Can I design and print an album for a client with another photographer’s photos if the client has print release?

Oct 29, 2018

Topic: Intellectual Property
Time Investment: 6 Minutes
Suggested Product: Album Design Contract

The legality of designing and printing an album for a client with another photographer’s photos depends on the express terms of the licenses granted by the copyright owner. Like other third party services like editing, it is essential that the appropriate licenses are granted by the copyright owner, rather than just the client (who may not be the copyright owner).

Professional services who offer album design and print services often have statements like this on their website:

“Typically, our clients are professional photographers. The process would be a little different for you than it would be for a photographer, but it IS possible as long as you have the rights to your high-resolution images. We would work with you during the album design process and then print and ship your album.”

Another says they: “provide wedding album designs, professional wedding albums, post-processing and retouching services for photographers.”

The reasons why outsourced editing and album creation are generally business to business (B2B) rather than business to customer (B2C) is precisely because the copyright ownership issues are significantly easier to deal with when there is not a third party (the other photographer’s client) involved in the transaction. If you are interested in providing editing services on outsourcing editing, review this article.


What if you really want to provide album creation for a client with another photographer’s photo?

The first hurdle is to establish what kind of rights you need to create and print an album for a client with another photographer’s photos.

Does the client own the copyright? If yes, ask to be sent a copy of the transfer of copyright. If no, ask to see a copy of any licenses provided by the copyright owner to the client.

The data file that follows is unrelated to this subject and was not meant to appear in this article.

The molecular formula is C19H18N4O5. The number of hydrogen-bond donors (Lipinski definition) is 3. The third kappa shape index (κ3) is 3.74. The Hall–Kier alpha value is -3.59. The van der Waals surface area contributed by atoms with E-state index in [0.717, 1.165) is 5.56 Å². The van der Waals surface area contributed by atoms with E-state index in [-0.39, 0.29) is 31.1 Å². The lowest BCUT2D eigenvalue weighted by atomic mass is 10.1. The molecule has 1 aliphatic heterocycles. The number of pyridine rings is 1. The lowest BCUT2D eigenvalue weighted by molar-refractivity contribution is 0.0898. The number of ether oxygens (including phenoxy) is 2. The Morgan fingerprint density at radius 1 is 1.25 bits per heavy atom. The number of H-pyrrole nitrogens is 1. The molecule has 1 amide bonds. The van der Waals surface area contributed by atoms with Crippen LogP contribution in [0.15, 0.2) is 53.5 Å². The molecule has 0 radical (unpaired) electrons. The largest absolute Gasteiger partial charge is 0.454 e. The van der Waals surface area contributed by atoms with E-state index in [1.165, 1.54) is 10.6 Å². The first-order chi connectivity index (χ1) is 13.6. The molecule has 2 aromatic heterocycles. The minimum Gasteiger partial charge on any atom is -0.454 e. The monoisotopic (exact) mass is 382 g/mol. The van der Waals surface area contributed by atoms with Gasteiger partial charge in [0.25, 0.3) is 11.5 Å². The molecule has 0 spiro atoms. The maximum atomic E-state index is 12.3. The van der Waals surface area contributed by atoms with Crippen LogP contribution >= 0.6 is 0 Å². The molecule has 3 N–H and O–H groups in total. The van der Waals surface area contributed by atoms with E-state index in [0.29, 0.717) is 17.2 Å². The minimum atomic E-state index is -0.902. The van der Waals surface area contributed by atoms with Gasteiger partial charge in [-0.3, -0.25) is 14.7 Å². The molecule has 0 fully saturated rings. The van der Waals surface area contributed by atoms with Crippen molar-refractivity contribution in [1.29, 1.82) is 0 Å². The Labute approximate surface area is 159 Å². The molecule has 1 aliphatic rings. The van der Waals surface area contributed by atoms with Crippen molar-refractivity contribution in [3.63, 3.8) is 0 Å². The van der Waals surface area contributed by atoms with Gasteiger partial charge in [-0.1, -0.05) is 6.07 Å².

It is quite common for clients to assume that a print release equates to copyright. You, as a professional, have the opportunity to participate in educating your clients about copyright, different types of licenses, and what they can and can’t do with images they have in their possession but for which they do not own copyright.

A print release alone, depending on its explicit terms, may not be sufficient to allow for the creation and printing of an album.


Let’s look at what a print release generally involves.

Now, let’s think about what is involved in editing and how you might need to edit images or create derivative images in order to create an album?

Cropping, copying the images onto your hard drive, transmitting them to the print shop–a print release may not be sufficient. If the print release details that editing for the purpose of making an album is included in the license, then you might be in the clear. However, if the manipulation or electronic recording and copying of the images is not explicitly discussed in the print release, then you will likely need an additional license.